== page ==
(CN) - The Department of Homeland Security is making "transportation raids" in upstate New York and Pennsylvania on buses and trains that do not cross the international border, and refuses to release information about the roundups, according to a complaint in Manhattan Federal Court.
The DHS and its creature, U.S. Customs and Border Protection, have been making the raids in the Buffalo Sector, which includes 29 counties in upstate New York and Pennsylvania. Agents board Amtrak trains and public buses, looking for undocumented immigrants and criminal aliens, and use racial profiling to meet arrest quotas, according to the complaint.
Families For Freedom, a New York nonprofit, and a Jane Doe who was arrested on a train out of Chicago, want DHS to release documents about the continuing raids.
They seek to release records "related to the scope and practices of immigration surveillance operations in the Buffalo Sector in which Border Patrol officers improperly question bus and train travelers about their immigration status during inter-city conveyances that never cross the border."
The group says it requested the information in early 2009, but the agency has released only a small portion of the documents.
Jane Doe says she was arrested on the Amtrak's Lake Shore Limited out of Chicago. She says agents questioned her against her will, arrested her and held her for 4 weeks, part of the time in Texas. She says she is facing removal proceedings and needs the information to defend herself.
"Border Patrol's unlawful transportation raids have had a chilling effect on the ability of United States citizens of color, authorized visitors and immigrants such as foreign students, and undocumented immigrants who wish to travel on domestic transports through the upstate New York Area," according to the complaint. "These raids have sparked fear and concern throughout these communities."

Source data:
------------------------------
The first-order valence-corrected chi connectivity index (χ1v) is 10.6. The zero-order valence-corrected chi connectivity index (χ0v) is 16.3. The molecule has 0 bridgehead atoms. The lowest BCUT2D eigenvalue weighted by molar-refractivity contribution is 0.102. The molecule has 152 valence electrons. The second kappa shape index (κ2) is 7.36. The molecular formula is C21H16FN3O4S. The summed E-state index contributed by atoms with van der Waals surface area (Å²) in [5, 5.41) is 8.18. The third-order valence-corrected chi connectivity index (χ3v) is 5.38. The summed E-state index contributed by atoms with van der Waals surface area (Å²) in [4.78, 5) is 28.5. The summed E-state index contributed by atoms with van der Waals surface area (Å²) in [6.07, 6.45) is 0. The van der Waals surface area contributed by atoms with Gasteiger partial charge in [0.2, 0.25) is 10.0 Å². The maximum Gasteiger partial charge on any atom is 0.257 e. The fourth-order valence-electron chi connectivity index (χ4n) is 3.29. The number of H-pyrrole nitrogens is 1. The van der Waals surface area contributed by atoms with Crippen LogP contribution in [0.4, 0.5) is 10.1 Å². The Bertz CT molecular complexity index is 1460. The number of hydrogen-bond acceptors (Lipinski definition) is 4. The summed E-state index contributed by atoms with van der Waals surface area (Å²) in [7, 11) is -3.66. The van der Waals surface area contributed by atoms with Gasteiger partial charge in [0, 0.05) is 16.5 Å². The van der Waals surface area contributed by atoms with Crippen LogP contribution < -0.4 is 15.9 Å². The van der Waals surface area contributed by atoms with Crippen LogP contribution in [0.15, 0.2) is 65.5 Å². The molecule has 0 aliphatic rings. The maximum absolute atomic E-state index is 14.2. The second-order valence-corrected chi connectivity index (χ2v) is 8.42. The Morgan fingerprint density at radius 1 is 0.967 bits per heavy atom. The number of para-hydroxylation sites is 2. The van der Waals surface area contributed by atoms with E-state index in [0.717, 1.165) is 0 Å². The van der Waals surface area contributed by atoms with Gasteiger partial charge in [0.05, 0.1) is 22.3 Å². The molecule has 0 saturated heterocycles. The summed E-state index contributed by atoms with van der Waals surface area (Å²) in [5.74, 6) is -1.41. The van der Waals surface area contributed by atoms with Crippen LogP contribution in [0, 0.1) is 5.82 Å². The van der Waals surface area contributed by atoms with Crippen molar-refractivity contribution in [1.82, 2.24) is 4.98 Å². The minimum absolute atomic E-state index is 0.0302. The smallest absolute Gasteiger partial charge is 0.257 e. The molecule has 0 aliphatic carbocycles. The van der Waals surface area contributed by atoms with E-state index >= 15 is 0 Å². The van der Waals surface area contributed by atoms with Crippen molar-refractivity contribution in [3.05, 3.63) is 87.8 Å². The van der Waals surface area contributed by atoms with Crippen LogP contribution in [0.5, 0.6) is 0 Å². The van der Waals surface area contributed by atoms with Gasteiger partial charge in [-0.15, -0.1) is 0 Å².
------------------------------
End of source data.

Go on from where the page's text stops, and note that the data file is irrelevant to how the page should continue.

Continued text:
While drawing the ire of immigrant rights groups and others, the raids are likely the cause of the Buffalo Sector's "eight-fold" increase in apprehensions from 2005-08 - a period during which the entire northern border saw only an 11 percent increase in apprehensions, the lawsuit claims.
"CPB has not made statistics publically available to determine whether increased apprehension are of border-crossers, or, as many suspect, these apprehensions are of long-term residents," according to the lawsuit. "Nor has CPB released information on quotas or other standards that would tend to suggest that agents are pressured to engage in non-consensual questioning or pressured to use race as a convenient outward sign of citizenship status."
The plaintiffs are represented by Nancy Morawetz of Washington Square Legal Services in Manhattan.
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